SCIO briefing on securing a decisive victory in poverty alleviation

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China Education Television (CETV):

It is generally recognized that, to alleviate poverty, we need first to develop education, a major approach identified as of great significance in avoiding impoverishment passing from one generation to another. My question is: what additional roles should education assume when the anti-poverty campaign is being challenged at this most critical moment?

Liu Yongfu:

Poverty alleviation can be achieved by means of education, which enables an underprivileged population to gain access to a sea of knowledge and professional competences, signaling a farsighted and fundamental policy adopted to ensure poverty is not transmitted to coming generations. That is a consensus reached around the globe. To make the consensus adaptable to China's actual situation, we have taken a number of specific measures as follows:

First, the quality of nine-year compulsory education should be definitely guaranteed. All children reaching the age covered by compulsory education should be admitted to schooling and the pedagogic quality should continue to be improved. This must-do item is among a number of criteria for evaluating success in the work of poverty alleviation.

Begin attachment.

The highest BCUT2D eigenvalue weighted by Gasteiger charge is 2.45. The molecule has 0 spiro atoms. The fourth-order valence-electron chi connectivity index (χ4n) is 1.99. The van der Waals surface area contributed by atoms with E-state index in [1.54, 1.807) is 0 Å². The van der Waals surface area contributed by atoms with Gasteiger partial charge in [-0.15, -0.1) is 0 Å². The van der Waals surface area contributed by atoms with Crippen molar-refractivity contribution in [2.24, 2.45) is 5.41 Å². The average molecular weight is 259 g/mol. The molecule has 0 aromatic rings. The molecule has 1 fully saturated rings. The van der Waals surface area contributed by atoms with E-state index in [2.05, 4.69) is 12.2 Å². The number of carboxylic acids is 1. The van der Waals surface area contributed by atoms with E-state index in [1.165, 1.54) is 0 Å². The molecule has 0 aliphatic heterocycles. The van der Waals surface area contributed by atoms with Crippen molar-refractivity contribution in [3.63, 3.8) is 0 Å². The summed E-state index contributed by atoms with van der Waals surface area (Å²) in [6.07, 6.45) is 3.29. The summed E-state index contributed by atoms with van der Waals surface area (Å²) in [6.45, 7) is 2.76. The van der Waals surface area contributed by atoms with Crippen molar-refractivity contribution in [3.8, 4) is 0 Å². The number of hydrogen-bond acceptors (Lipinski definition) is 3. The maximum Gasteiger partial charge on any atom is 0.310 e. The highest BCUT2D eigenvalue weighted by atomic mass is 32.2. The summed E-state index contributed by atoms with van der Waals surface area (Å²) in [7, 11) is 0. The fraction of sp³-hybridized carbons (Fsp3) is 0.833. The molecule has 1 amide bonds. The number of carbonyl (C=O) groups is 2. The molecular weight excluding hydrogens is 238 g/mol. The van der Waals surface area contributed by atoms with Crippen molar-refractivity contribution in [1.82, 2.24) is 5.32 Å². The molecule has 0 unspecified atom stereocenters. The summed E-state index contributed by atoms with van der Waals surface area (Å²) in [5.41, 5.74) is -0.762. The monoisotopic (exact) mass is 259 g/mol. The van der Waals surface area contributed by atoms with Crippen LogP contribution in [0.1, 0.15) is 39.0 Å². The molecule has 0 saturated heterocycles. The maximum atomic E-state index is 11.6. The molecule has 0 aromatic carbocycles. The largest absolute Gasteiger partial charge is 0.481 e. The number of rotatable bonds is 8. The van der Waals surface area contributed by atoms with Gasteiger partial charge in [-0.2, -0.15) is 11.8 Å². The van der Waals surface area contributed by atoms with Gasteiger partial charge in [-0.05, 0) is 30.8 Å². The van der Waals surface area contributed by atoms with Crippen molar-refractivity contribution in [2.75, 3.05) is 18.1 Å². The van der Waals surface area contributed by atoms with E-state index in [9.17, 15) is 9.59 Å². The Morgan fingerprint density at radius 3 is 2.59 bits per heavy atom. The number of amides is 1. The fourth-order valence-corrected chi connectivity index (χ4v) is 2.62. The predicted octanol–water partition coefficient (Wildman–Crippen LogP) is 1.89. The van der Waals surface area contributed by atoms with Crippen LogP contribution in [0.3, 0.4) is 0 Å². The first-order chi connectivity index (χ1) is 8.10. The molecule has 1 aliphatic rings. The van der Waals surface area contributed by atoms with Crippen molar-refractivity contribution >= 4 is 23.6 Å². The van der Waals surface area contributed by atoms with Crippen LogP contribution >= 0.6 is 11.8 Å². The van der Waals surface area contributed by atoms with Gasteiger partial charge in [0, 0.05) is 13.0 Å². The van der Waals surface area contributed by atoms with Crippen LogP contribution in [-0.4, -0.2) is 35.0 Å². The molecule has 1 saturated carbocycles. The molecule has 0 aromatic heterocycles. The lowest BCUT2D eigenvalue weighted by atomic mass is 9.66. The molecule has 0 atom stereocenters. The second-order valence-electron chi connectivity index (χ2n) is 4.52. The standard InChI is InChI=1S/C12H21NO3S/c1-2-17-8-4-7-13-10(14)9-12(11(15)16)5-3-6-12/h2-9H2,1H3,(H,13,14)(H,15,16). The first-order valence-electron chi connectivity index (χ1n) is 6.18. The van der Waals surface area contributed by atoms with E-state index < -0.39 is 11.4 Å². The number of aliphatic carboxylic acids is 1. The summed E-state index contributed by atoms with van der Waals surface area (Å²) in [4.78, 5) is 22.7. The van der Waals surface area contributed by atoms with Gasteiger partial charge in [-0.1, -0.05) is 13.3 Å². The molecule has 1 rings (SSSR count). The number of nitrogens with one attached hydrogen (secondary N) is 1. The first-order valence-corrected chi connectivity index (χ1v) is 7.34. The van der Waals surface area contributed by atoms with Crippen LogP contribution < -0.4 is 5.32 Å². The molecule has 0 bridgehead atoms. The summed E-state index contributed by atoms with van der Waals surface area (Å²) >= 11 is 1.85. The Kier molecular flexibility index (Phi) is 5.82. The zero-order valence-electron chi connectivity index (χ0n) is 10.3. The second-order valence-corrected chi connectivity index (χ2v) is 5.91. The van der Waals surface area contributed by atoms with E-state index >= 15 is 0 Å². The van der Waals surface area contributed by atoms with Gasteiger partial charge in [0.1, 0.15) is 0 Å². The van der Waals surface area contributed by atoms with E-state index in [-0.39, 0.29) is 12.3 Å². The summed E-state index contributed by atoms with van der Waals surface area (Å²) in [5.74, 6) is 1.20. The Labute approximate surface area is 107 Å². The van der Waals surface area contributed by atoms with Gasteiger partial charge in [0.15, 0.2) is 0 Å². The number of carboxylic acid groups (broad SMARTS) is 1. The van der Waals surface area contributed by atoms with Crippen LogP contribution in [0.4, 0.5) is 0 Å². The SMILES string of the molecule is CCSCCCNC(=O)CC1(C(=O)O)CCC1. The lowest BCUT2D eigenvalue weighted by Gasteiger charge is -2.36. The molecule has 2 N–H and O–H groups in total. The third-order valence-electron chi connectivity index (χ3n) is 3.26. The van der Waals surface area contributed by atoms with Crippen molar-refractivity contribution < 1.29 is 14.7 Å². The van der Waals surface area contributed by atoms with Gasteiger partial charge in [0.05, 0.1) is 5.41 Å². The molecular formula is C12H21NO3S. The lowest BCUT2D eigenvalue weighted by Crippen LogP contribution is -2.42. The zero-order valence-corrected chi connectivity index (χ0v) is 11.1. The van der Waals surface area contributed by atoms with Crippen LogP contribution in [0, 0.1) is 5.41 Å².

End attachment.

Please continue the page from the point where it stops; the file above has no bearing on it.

Second, the development of vocational training, higher education and preschool teaching must be stimulated. Policies are carried out for those who have failed in the entrance exams for senior middle schools or schools of higher education. Each of those students, who can receive an annual grant of at least 3,000 yuan (US$429.3), are enabled to continue their studies in professional training schools and graduate as professional technicians to fill the vacancies in urban and rural labor markets. This policy, which we have focused the most in recent years, has proved highly feasible. Meanwhile, we have encouraged institutes of higher education to target less developed regions by enlarging enrollment of local students, with hundreds of thousands of seats being made available each year. Before 2013, no student in many poor villages could be admitted to a university, but, now, that is no longer the case in a majority of the poverty-stricken areas. Meantime, pre-school education can serve as another example. To ensure the quality of compulsory education, the children, who do not speak standardized Chinese in some regions inhabited by ethnic groups, will study the language before entering primary school. By working with the Ministry of Education, we have launched a pilot program in Mt. Liangshan, Sichuan province, to teach local children, almost up to the age of normal schooling, to speak standardized Chinese. Notable progress has been made among roughly 300,000 local youngsters aged between four and six. Some of them who were admitted to schools last year have scored higher in tests. 

Third, education to nourish the development of thought is indispensable. Although to teach people with literacy and skills is inevitable, to cultivate the thoughts, including, hygienic and disease prevention awareness as well as diligent, hardworking and frugal spirits, are also instrumental, say, to the change of deep-seated wrong habits. That is why we should always take education an approach to eradicate poverty in the long run. Thank you.

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